With the U.S. cattle inventory at levels not seen in 50 years and prices for all classes of cattle at or near record levels, the often-asked question is when will expansion of the U.S. cowherd begin?
According to an exclusive survey of BEEF readers, more than half of respondents aim to expand their operations in the coming year. In fact, 33.7% of cow-calf respondents to an electronic survey conducted in January indicated they intend to expand their cowherd size by 1-10% in 2011, while 19.1% plan to expand by 11% or more.
Of those cow-calf respondents planning to expand their operation in the coming year, 62% say it’s because they see opportunity in the future, while 38% say they need to expand to remain competitive.
A total of 41% of cow-calf respondents indicated they intend to remain the same size, with 6.2% of them remaining the same size but adding or growing other enterprises.
Another 3.1% of respondents indicated they planned to contract by 1-10% in the coming year, while 2.3% expected to contract by 11% or more. A total of .8% planned to exit the industry in 2011, with .6% retiring and .2% not retiring but getting out of the beef/cattle industry completely.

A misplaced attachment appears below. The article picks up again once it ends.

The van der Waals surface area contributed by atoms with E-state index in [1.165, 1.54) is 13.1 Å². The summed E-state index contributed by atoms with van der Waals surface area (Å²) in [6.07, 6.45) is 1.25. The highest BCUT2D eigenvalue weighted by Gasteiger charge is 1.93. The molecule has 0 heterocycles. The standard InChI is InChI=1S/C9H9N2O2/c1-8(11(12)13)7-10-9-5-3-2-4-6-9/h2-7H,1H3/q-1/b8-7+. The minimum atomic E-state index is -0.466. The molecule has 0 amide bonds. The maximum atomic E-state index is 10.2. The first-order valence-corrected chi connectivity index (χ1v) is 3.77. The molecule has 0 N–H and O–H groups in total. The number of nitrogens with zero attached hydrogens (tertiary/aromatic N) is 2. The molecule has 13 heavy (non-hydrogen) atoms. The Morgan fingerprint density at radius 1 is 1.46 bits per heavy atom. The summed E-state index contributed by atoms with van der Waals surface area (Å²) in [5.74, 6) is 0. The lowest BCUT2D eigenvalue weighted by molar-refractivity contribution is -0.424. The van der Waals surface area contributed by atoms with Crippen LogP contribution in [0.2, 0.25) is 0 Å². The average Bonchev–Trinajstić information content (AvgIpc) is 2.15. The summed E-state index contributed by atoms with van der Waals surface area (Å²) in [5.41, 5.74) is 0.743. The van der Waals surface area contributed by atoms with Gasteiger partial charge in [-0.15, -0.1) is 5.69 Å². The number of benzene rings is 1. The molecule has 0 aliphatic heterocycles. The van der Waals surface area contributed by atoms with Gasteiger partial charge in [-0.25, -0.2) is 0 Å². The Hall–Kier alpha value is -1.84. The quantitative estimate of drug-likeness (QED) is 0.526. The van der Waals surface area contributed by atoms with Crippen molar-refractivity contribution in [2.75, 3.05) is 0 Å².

The electronic survey was emailed in early January to 20,000 BEEF readers, from which 1,312 usable surveys were returned, for an effective response rate of 6.6%. Readers were surveyed on a number of issues. These included their operational plans for 2011 and the coming three-year period, their opinions on the results of the November 2010 mid-term elections, and their attitudes toward major issues facing the country and the U.S. beef industry. Cross-tabulations were performed by age and geographic location of the respondents.
“The level of optimism expressed by respondents is encouraging and a little surprising, given the negative factors of high input costs, government meddling and others, but high prices can apparently cure a lot of heartburn,” says BEEF Senior Editor Burt Rutherford of the results.
See all the results in the February issue of BEEF. For a copy of the survey results, click here.